End of Iraqi crisis creates no inroads for cooperation Future confrontations likely because issues were left unresolved

November 21, 1997|By Mark Matthews | Mark Matthews,SUN NATIONAL STAFF

WASHINGTON -- The way in which the latest crisis with Iraq ended all but ensures that further confrontations will arise between the United States and Saddam Hussein.

Iraq allowed the United Nations inspectors, including Americans, to return in full force. But Baghdad failed to commit itself explicitly to any closer cooperation with the inspectors, who are trying to find and destroy Baghdad's dangerous weapons programs.

As a result, the inspectors' frustrating 6 1/2 -year search could continue indefinitely -- until they can be sure that Iraq is no longer trying to hide any biological, chemical or other weapons.

Meanwhile, Iraq's supporters, led by Russia, can be expected to exert their influence in the U.N. Security Council to halt the inspections early so that the U.N. sanctions on Iraq can be eased or lifted.

In fact, Iraqi officials say it was Moscow's assurance of pressure to get the sanctions lifted that persuaded Hussein to back down and allow the inspectors back in.

"This is not over," warned Samuel R. Berger, President Clinton's national security adviser.

Underscoring Washington's still-heightened suspicions about Iraq's intentions, the Pentagon announced the dispatch of another 32 warplanes to the Persian Gulf region, including F-15 and F-16 fighters, B-1 bombers, refueling plans and soldiers to operate Patriot air-defense missiles.

"Nobody is complacent," said British Foreign Secretary Robin Cook. "This is an issue which is going to be with us for a long time to come."

Trouble with the Iraqis could develop again almost as soon as the inspectors resume work.

If the inspectors pick up where they left off in late October, they will be seeking to enter some of Iraq's most closely guarded sites to try to uncover how the Iraqis have been concealing their weapons programs.

The issue of concealment lies at the heart of the challenge facing inspectors.

In the past, inspectors who tried to enter these sites have been blocked about 80 percent of the time, according to the U.N. Special Commission, the agency created after the Persian Gulf war to enforce U.N. resolutions requiring Iraq to dismantle its dangerous weapons program.

Targets pinpointed

Inspectors have focused on Hussein's intelligence agency, the Mukhabarat; his domestic security arm, the Special Security Organization; and the elite Special Republican Guard military unit.

The inspectors have been particularly frustrated in their efforts to track stockpiles of anthrax and botulinus toxin, the biological agents that Iraq may have put into missile warheads.

Until 1995, Iraq did not even acknowledge that it had a biological weapons program. Since then, information has emerged bit by bit.

Iraq has previously lied about its capacity to produce VX gas, which is 10 times more deadly that the sarin released by terrorists into the Tokyo subway system in 1995. Inspectors now know that Baghdad is able to store VX.

Questions also persist about whether Iraq is altering its permissible short-range missiles so they can be used offensively against its neighbors, notably Israel, and about who supplied its nuclear-weapons program.

Richard Butler, who heads the U.N. commission, would not speculate on whether Iraq has rebuilt any of its dangerous

weapons capacity during the period since Hussein evicted American inspectors and Butler called off the entire search program.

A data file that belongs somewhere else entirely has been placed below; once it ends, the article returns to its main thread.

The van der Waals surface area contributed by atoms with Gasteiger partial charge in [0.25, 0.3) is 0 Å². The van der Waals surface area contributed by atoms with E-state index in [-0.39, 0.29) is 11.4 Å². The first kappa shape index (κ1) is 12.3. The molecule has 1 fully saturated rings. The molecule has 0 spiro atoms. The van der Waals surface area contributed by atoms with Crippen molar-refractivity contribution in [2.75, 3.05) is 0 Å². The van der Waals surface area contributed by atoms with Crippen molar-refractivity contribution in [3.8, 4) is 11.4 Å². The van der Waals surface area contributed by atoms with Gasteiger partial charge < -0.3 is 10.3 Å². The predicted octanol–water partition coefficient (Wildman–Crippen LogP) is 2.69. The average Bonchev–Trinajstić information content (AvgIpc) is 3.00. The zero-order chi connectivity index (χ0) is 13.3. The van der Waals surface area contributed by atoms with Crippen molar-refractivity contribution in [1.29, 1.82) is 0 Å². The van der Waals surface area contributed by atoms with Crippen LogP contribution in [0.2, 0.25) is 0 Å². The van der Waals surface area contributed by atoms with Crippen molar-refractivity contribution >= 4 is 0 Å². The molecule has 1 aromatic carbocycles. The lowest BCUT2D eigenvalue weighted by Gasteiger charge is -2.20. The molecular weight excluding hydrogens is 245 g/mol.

But he noted that every day that the inspectors are absent, their database degrades further. And Iraq, Butler warned, could quickly restart certain dangerous programs.

For example, he said, a legal pesticide plant could be converted to chemical-weapons production; a short-range missile can easily gain added range.

Missed opportunity

Some skeptics argue that the United States should have used the crisis to heighten pressure on Iraq, diplomatically or even militarily, to cooperate with the inspections.

"The status quo ante isn't good enough," said David Kay, who headed an early weapons inspection team in Iraq.

"[Hussein] has given up $100 billion in oil revenues over seven years" by refusing to cooperate enough to get the sanctions lifted, Kay said. "Do you really believe he is going to change his behavior now?"

Rather than increasing pressure on Iraq, the Security Council is expected to hear Russia and perhaps France repeat demands that Baghdad be shown "a light at the end of the tunnel" for an end to sanctions.

"We do expect that Russia will become the articulator of Iraqi concerns," a State Department official said yesterday.

The Russian effort may begin today, when the full U.N. commission holds its semiannual meeting, drawing commissioners from around the world. Some U.N. diplomats expect a Russian push to have the commissioners assert a stronger role at the expense of Butler, the commission's New York-based executive chairman.

'No deals'

But U.S. officials insist the United States is not a party to any deals forged between Russia and Iraq and would agree to no conditions before the inspections resume in full force.

"There's no deal," Berger told reporters. "There's no concessions."

Butler insisted that Iraq has a simple way to end the inspections and get sanctions lifted: It can make a full disclosure and stop blocking the inspections.

This, however, doesn't seem likely any time soon.

"The fact is they've always been harassed, obstructed, lied -- it's always been a difficult process. I'm not aware of a new commitment to improved cooperation with [the U.N. commission]," the State Department official said.

"However, if Iraq hopes to get sanctions lifted, they will have to improve their performance."

Pub Date: 11/21/97

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